Dissertation, University of Cincinnati (1982)

This dissertation is an investigation into the nature of justification and rational belief. In Chapter I, four theories of the justification of belief are presented and criticized. These theories--classical foundationalism, modest foundationalism, coherentism, and the causal theory--are found to be similar in a certain respect. They each embody or are consistent with a certain conception of rationality, one in which beliefs are rational just in case they are backed by adequate justifications, and in which adequate justifications are thought to be mental entities composed of beliefs and inferences. It is argued that this conception of rationality and justification does not naturally generate an account of the social functions of justifications, of their role as the rational means for securing intrasubjective agreement. Motivated by this shortcoming, a fifth theory of justification, contextualism, is introduced. By conceiving of justifications as arguments--as structured sets of statements which one person offers to another--the contextualist proposes to give a theory of the adequacy of justification which will account for the social functions of justifications. In Chapter II, a contextual theory of justification is formulated. This theory consists, in part, of a set of necessary and sufficient conditions for the adequacy of justifications. According to the theory, a justification's adequacy is relative to the context in which it is given. And on this view, a particular justification is adequate relative to a certain context just in case it is adequate to fulfill two social goals: to convince the people to whom it is given that the person giving it is justified in accepting its conclusion and to convince them that they would be justified in accepting the conclusion. In Chapter III, the final chapter, a contextual theory of rational belief is developed and defended against the charge that its relativism renders rationality arbitrary. In this chapter, the conditions under which people are justified in believing particular statements are formulated. It is argued that all justified, rational beliefs rest ultimately on unjustified, arational ones. And a general theory of the nature of arational belief is offered
Keywords No keywords specified (fix it)
Categories (categorize this paper)
Edit this record
Mark as duplicate
Export citation
Find it on Scholar
Request removal from index
Revision history

Download options

PhilArchive copy

Upload a copy of this paper     Check publisher's policy     Papers currently archived: 69,226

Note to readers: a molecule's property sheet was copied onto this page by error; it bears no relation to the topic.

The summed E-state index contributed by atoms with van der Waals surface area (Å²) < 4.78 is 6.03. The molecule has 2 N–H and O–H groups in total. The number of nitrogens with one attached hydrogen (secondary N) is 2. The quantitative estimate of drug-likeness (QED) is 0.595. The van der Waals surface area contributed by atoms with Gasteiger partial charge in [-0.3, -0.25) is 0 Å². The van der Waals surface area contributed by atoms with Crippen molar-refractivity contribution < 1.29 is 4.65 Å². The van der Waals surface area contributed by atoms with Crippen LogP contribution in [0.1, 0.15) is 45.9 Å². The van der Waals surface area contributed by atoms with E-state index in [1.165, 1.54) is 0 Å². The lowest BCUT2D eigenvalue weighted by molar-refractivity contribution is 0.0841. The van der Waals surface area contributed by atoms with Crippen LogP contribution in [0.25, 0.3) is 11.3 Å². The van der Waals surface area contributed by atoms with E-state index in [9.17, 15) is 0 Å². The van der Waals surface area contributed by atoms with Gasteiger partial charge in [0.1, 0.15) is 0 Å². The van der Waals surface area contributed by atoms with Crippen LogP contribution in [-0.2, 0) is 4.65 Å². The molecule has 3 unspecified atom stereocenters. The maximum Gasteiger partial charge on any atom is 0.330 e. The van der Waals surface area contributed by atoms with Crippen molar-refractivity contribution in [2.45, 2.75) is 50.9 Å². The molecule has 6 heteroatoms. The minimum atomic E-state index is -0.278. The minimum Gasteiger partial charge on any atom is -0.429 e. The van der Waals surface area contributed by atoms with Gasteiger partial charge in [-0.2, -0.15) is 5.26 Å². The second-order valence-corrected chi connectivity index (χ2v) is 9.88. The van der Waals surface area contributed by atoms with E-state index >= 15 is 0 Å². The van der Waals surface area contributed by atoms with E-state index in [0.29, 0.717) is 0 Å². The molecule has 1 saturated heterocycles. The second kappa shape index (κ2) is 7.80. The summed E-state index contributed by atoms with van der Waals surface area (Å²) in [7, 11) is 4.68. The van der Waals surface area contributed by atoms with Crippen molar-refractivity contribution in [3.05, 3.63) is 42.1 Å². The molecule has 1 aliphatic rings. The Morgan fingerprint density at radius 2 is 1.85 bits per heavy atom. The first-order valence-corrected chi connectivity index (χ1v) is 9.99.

External links

Setup an account with your affiliations in order to access resources via your University's proxy server
Configure custom proxy (use this if your affiliation does not provide a proxy)
Through your library

References found in this work BETA

No references found.

Add more references

Citations of this work BETA

No citations found.

Add more citations

Similar books and articles

Coherence and the Justification of Belief.Anthony Joseph Graybosch - 1983 - Dissertation, City University of New York
Knowledge and Language.Elizabeth Fricker - 1986 - Dissertation, University of Oxford (United Kingdom)
Epistemic Rationality and Justification.Wei-Ming Wu - 1993 - Dissertation, University of Illinois at Urbana-Champaign
Knowledge Without Justification.William Davis Cornwell - 2003 - Dissertation, The University of Connecticut
The Defense Activation Theory of Epistemic Justification.Kihyeon Kim - 1992 - Dissertation, The University of Arizona
Subjectivity in Justification.Jonathan Lee Kvanvig - 1982 - Dissertation, University of Notre Dame
The Structure of Justification.Robert Audi - 1993 - Cambridge University Press.
Adequacy and Sufficiency in Explanation.Lucien Manning Garrett - 1998 - Dissertation, University of Georgia
Scientific Realism, Perceptual Beliefs, and Justification.Richard Otte - 1990 - PSA: Proceedings of the Biennial Meeting of the Philosophy of Science Association 1990:393 - 404.
Belief System Foundations of Backward Induction.Antonio Quesada - 2002 - Theory and Decision 53 (4):393-403.


Added to PP index

Total views

Recent downloads (6 months)

How can I increase my downloads?


Sorry, there are not enough data points to plot this chart.

My notes